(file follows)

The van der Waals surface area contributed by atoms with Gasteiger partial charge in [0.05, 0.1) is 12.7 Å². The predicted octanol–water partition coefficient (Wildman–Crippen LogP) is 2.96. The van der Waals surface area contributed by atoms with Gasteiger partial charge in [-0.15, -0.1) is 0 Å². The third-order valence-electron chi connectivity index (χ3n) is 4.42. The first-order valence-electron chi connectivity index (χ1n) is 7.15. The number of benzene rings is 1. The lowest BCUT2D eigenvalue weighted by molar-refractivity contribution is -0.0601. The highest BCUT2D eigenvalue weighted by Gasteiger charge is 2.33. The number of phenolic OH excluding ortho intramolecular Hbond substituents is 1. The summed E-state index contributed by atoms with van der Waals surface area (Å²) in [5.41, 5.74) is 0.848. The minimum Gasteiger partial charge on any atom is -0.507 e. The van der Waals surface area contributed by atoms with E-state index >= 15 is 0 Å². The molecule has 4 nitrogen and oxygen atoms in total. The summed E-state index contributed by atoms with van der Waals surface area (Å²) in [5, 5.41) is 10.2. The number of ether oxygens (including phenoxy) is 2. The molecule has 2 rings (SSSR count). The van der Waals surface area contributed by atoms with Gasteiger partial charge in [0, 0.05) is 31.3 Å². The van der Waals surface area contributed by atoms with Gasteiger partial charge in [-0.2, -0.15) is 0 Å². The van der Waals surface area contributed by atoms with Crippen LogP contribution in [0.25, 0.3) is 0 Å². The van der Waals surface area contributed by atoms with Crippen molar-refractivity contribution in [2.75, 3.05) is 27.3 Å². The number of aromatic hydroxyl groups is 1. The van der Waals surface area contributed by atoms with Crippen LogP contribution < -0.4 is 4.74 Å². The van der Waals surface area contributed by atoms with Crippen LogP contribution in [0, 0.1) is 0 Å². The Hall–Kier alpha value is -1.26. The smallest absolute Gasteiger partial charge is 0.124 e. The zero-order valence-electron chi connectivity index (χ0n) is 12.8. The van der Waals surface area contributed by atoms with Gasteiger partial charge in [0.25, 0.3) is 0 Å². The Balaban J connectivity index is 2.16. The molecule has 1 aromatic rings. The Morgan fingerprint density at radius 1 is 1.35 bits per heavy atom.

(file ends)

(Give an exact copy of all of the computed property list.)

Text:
The van der Waals surface area contributed by atoms with Gasteiger partial charge in [0.05, 0.1) is 12.7 Å². The predicted octanol–water partition coefficient (Wildman–Crippen LogP) is 2.96. The van der Waals surface area contributed by atoms with Gasteiger partial charge in [-0.15, -0.1) is 0 Å². The third-order valence-electron chi connectivity index (χ3n) is 4.42. The first-order valence-electron chi connectivity index (χ1n) is 7.15. The number of benzene rings is 1. The lowest BCUT2D eigenvalue weighted by molar-refractivity contribution is -0.0601. The highest BCUT2D eigenvalue weighted by Gasteiger charge is 2.33. The number of phenolic OH excluding ortho intramolecular Hbond substituents is 1. The summed E-state index contributed by atoms with van der Waals surface area (Å²) in [5.41, 5.74) is 0.848. The minimum Gasteiger partial charge on any atom is -0.507 e. The van der Waals surface area contributed by atoms with E-state index >= 15 is 0 Å². The molecule has 4 nitrogen and oxygen atoms in total. The summed E-state index contributed by atoms with van der Waals surface area (Å²) in [5, 5.41) is 10.2. The number of ether oxygens (including phenoxy) is 2. The molecule has 2 rings (SSSR count). The van der Waals surface area contributed by atoms with Gasteiger partial charge in [0, 0.05) is 31.3 Å². The van der Waals surface area contributed by atoms with Gasteiger partial charge in [-0.2, -0.15) is 0 Å². The van der Waals surface area contributed by atoms with Crippen LogP contribution in [0.25, 0.3) is 0 Å². The van der Waals surface area contributed by atoms with Crippen molar-refractivity contribution in [2.75, 3.05) is 27.3 Å². The number of aromatic hydroxyl groups is 1. The van der Waals surface area contributed by atoms with Crippen LogP contribution < -0.4 is 4.74 Å². The van der Waals surface area contributed by atoms with Crippen LogP contribution in [0, 0.1) is 0 Å². The Hall–Kier alpha value is -1.26. The smallest absolute Gasteiger partial charge is 0.124 e. The zero-order valence-electron chi connectivity index (χ0n) is 12.8. The van der Waals surface area contributed by atoms with Gasteiger partial charge in [0.25, 0.3) is 0 Å². The Balaban J connectivity index is 2.16. The molecule has 1 aromatic rings. The Morgan fingerprint density at radius 1 is 1.35 bits per heavy atom.